Michael S. Greve
Jeffrey S. Sutton of the U.S. Court of Appeals for the Sixth Circuit is the kind of judge every appellate lawyer with a brain and a half-decent case wants on his panel—really smart; attentive to fact; eminently fair-minded; sensibly diffident of any doctrinaire textualism-says-and-so-shut-up approach to judging. The rest of us should read Judge Sutton’s books. Within a span of three years, he has produced two substantial volumes on American constitutional development. The books, best read in tandem, are addressed and accessible to an audience far beyond the legal profession.
In 51 Imperfect Solutions (2018) Judge Sutton explored the role of the states and, in particular, of state courts in the development of individual rights under the federal and state constitutions. In his just-released Who Decides? he widens the lens and examines states’ experimentation in matters of constitutional structure—to his mind (and mine), a more important and reliable guarantee of freedom. In ten perceptive and immensely informative chapters ranging over the entire course of American history, Judge Sutton explores state experimentation with the judiciary’s selection and retention; the composition of the executive branch; the legislative branch; decentralization within the states; and the constitutional amendment process.
Constitutions aren’t straightjackets. They rather provide a framework for political and institutional struggle. The constant is that the American people are “suspicious of any branch of government having too much power and any group of people having too much influence.” We perennially recalibrate the institutional balance; and in that regard, Judge Sutton insists, there is a great deal to learn from the states. Indeed there is.
Federalism discussions suffer from a lamentable temptation to start with broad, normatively loaded and then-never-questioned presumptions. The Founders had a whole theory as to why the general (i.e. national) government would be systematically better—less mutable, more deliberative, more public-spirited—than the faction-ridden states—those “wretched nurseries of unceasing discord,” in Hamilton’s fabulous phrase. Others insist that state government will be systematically better. Instead of a theory (even one of doubtful validity), most such armchair statespersons proffer cant about “government closest to the people,” “subsidiarity,” federalism’s “numerous advantages,” and the like.
Judge Sutton indulges no such generalizations. He is a casual but careful empiricist; and his federalism, one might say, is a federalism without romance. Sometimes, he observes, states have done better—individually or on average, and in terms of rights or structure—than national institutions. Sometimes they have done worse. It is hard to discern any consistent pattern, and “better” or “worse” is often a matter of judgment. But there is at least one very good reason to tolerate a great deal of state experimentation in matters of constitutional rights and structure: if government has to screw up, as invariably it will, it’s best not to do it all over the place, all at once.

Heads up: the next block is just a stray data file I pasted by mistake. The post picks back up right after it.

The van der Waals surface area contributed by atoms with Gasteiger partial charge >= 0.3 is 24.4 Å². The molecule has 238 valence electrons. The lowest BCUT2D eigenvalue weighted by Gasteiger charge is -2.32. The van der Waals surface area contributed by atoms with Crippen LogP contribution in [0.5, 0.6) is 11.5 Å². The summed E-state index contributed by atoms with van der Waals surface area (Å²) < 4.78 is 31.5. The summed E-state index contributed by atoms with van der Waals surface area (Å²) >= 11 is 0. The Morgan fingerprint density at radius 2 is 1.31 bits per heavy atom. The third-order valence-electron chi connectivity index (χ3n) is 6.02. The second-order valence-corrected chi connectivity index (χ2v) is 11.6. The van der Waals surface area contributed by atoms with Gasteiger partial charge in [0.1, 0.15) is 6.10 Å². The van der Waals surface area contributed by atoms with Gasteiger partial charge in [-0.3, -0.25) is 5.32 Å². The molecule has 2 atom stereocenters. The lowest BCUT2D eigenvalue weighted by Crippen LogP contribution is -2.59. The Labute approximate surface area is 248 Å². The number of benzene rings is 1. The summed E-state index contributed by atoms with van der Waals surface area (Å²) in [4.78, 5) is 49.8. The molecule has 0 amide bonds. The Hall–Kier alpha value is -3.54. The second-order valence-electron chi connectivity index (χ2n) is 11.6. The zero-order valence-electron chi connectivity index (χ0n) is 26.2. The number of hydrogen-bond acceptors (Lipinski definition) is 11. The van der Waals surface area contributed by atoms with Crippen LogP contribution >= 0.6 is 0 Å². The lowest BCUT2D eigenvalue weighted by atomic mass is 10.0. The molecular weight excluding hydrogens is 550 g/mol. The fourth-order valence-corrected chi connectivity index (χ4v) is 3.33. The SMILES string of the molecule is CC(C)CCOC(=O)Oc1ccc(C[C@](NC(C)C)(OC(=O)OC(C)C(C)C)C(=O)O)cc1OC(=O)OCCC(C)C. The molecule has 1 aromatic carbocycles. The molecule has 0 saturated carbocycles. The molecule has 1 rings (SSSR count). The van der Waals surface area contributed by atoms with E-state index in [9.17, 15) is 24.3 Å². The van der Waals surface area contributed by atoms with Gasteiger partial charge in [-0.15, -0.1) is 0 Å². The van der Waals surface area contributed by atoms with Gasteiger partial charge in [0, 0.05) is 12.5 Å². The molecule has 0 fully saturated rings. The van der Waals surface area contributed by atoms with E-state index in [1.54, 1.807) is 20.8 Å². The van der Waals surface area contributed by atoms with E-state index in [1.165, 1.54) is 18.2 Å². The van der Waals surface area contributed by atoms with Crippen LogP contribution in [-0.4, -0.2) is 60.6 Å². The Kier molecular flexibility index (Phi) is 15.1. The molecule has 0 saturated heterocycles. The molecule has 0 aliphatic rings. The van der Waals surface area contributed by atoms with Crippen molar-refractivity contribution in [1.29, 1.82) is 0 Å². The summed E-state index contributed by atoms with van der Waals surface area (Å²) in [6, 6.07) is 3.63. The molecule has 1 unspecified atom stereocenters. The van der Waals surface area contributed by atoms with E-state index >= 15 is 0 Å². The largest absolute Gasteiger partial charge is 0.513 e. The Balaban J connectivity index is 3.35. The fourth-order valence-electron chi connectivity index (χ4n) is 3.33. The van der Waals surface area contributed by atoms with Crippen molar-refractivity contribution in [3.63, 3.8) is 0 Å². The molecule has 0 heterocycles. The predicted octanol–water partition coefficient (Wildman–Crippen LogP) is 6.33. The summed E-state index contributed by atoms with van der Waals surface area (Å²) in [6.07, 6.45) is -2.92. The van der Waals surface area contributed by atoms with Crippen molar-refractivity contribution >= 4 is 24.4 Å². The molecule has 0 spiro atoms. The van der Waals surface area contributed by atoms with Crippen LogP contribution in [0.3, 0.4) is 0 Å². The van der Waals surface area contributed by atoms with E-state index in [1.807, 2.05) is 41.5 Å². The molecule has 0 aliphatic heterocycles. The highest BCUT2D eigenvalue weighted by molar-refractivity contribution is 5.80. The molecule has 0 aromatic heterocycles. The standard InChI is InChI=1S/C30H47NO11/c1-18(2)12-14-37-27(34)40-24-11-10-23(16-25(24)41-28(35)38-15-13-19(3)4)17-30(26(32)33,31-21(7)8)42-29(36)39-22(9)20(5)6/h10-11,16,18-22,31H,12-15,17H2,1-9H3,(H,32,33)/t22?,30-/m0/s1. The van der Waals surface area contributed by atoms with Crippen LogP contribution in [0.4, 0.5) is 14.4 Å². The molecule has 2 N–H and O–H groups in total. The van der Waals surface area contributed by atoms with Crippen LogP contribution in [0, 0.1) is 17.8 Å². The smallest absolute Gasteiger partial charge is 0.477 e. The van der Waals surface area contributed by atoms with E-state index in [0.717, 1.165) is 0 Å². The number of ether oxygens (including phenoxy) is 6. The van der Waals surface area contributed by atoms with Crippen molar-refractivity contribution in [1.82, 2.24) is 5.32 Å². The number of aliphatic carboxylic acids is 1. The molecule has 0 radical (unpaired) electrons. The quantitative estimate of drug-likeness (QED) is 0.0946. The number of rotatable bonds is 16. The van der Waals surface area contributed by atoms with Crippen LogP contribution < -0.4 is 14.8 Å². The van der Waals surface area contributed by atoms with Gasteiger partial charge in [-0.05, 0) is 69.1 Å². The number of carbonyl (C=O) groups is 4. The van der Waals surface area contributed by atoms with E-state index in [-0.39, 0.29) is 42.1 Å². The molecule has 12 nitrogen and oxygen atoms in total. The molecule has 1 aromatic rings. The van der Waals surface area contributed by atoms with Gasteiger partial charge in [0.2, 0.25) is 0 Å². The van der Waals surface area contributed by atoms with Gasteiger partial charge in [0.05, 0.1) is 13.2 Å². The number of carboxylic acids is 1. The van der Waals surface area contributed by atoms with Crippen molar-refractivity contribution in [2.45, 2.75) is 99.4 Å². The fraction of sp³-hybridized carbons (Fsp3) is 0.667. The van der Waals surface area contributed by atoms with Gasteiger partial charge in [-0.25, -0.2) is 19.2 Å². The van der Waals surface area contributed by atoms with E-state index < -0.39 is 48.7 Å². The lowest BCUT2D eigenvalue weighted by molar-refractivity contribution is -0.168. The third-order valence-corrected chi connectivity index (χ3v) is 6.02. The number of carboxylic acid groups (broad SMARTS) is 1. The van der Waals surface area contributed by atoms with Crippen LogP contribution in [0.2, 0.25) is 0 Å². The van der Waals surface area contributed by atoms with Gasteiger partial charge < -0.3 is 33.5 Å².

Duh? Tell that to the U.S. Supreme Court, which has been plastering the country with copious but intensely controverted rights. Or tell it to the U.S. Congress. Electoral “reforms” currently proposed by one of the parties would foist independent redistricting commissions upon all states. Apart from whether that is the kind of “time, place, and manner” regulation authorized by Article I or for that matter “appropriate” 14th or 15th Amendment legislation, experience recounted in Who Decides? and elsewhere shows that such commissions have been a relative success in some states and a flaming disaster in others. Therefore, let’s mandate them? On second thought, let’s not. Much better to heed Judge Sutton’s insistent reminder that serious error costs will afflict even the best-intentioned interventions.
Isomorphism or Variegation?
In PoliSci lingo, there’s a fair bit of institutional isomorphism in American federalism: states tend to copy federal institutions. All states except Nebraska feature a bicameral legislature—not for any constitutional reason, and surely not for federalism reasons. And the folks who built statehouses evidently all thought that those edifices had to look more or less like the U.S. Capitol. However, Judge Sutton powerfully demonstrates that in terms of constitutional design and development, states have charted their own paths in meaningful ways. Above all, state constitutions are uniformly more democratic than the federal Constitution.
The great majority of state judges are elected or else appointed but subject to retention elections. State executives aren’t unitary; they feature a governor, an independently elected attorney general, and often other elected officials. State legislatures are subject to procedural, transparency-enhancing mechanisms—such as public-purpose and balanced-budget requirements—that have no counterpart in the U.S. Constitution. States have initiatives and referenda. The U.S. Constitution is, or has become, well-nigh unamendable; state constitutions are permanent construction sites. Viewed as an institutional whole, the U.S. Constitution is actually very democratic, perhaps to a fault—just not in our national councils.